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|A. Virgin Birth. The Christian idea of a virgin birth is derived from the verse in Isaiah 7:14 describing an “alma” as giving birth. The word “alma” has always meant a young woman, but Christian theologians came centuries later and translated it as “virgin.”||
The Scripture says, Is 7:14 “Therefore the Lord himself will give you a sign. Behold, a young woman shall conceive and bear a son, and shall call his name Immanuel.”
Before Christian theologians who came centuries later translated alma as virgin, the Septuagint, the rabbis’ own translation of the Hebrew Scriptures into Greek, two centuries before Jesus’ arrival on earth, translated Is 7:14 alma into Greek as parthenos, virgin. Why would the rabbis have done that?
The Hebrew word alma, from the root alm, does indeed mean a young woman. During the Old Testament days it meant a very young woman, often too young to bear children. An alma would not likely have been of sexual interest to an elem, a boy at that age, and so was always regarded as a virgin. The same root alm also gives us the Hebrew word alum, hidden, secret, unknown. Moreover, the Torah required that a young woman of marriageable age be a virgin. Deut 22:20 “But if … the tokens of virginity were not found in the young woman, then … the men of her city shall stone her to death.” An alma was apt to be a virgin at the time of her marriage!
Today in Israel moral standards have changed dramatically. In modern Hebrew, an alma means simply a young woman. But we are discussing Isaiah, who wrote during Biblical Hebrew’s “golden age,” 1200 BC to 500 BC, and so we must take the meaning that a word had then.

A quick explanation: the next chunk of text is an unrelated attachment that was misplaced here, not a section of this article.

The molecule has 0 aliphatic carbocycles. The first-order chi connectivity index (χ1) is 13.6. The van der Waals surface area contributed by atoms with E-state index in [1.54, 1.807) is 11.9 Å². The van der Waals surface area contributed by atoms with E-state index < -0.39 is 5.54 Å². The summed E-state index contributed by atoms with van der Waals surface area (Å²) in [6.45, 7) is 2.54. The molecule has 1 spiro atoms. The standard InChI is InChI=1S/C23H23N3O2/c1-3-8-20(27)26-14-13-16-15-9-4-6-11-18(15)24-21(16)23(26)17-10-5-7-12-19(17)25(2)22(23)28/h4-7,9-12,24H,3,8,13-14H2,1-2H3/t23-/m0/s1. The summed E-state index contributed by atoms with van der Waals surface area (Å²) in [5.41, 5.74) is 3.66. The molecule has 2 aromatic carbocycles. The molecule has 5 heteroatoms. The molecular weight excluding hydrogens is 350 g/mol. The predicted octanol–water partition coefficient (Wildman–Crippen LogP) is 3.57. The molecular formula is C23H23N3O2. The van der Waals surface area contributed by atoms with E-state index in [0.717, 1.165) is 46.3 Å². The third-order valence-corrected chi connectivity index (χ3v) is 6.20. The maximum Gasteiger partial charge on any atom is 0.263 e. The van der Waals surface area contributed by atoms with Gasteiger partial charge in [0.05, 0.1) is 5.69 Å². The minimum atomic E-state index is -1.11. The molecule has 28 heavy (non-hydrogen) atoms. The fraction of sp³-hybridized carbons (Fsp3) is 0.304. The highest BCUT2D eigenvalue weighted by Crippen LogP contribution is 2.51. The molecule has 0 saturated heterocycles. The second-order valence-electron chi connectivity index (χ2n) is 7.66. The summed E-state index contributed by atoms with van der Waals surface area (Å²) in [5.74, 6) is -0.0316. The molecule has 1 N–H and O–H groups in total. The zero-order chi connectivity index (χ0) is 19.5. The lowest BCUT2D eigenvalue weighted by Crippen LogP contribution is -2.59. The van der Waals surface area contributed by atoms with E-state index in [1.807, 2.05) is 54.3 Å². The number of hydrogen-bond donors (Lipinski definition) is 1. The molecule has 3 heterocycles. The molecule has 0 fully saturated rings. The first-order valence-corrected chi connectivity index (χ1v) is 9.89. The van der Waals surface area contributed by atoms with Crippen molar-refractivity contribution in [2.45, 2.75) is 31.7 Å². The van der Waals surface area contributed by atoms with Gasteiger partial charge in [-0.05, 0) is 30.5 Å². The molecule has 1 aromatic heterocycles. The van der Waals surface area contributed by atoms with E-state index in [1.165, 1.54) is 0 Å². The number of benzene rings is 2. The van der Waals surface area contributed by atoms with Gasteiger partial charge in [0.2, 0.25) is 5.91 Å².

Moreover, Hebrew is a concise language in which much is taken from context. Since any young woman could conceive a child in the usual way and name him Immanuel, that would not be a sign from God. However, a virgin birth would be a supernatural event.
Isaiah could have written that a betula would conceive and bear a son. The Hebrew word betula definitely means a virgin. But a betula is a virgin of any age. Up to that time, the sign of a miraculous conception had been an old woman bearing a child. In the Old Testament we find, Gen 17:15 “And God said to Abraham, ‘As for Sarai your wife, you shall not call her name Sarai, but Sarah shall be her name. I will bless her, and moreover I will give you a son by her; I will bless her, and she shall be a mother of nations; kings of peoples shall come from her.” Then Abraham fell on his face and laughed, and said to himself, ‘Shall a child be born to a man who is a hundred years old? Shall Sarah, who is ninety years old, bear a child?’” And in the New Testament, Lk 1:7 “But they had no child, because Elizabeth was barren, and both were advanced in years … But the angel said to him, ‘Do not be afraid, Zechariah, for your prayer is heard, and your wife Elizabeth will bear you a son, and you shall call his name John … And behold, your kinswoman Elizabeth in her old age has also conceived a son; and this is the sixth month with her who was called barren. For with God nothing will be impossible.’” But, God in His mighty providence willed that the mother of His Son fulfill His warning to Satan after the original sin, Gen 3:15 “I will put enmity between you and the woman, and between your seed and her seed; he shall bruise your head, and you shall bruise his heel.” To visibly work at His side, to be associated with Him for all the generations to come, His blessed mother would have to be a very young woman, an alma. And so God, speaking through Isaiah, used the word alma to rule out a miraculous birth to an old woman and point instead to a miraculous birth by a young woman.
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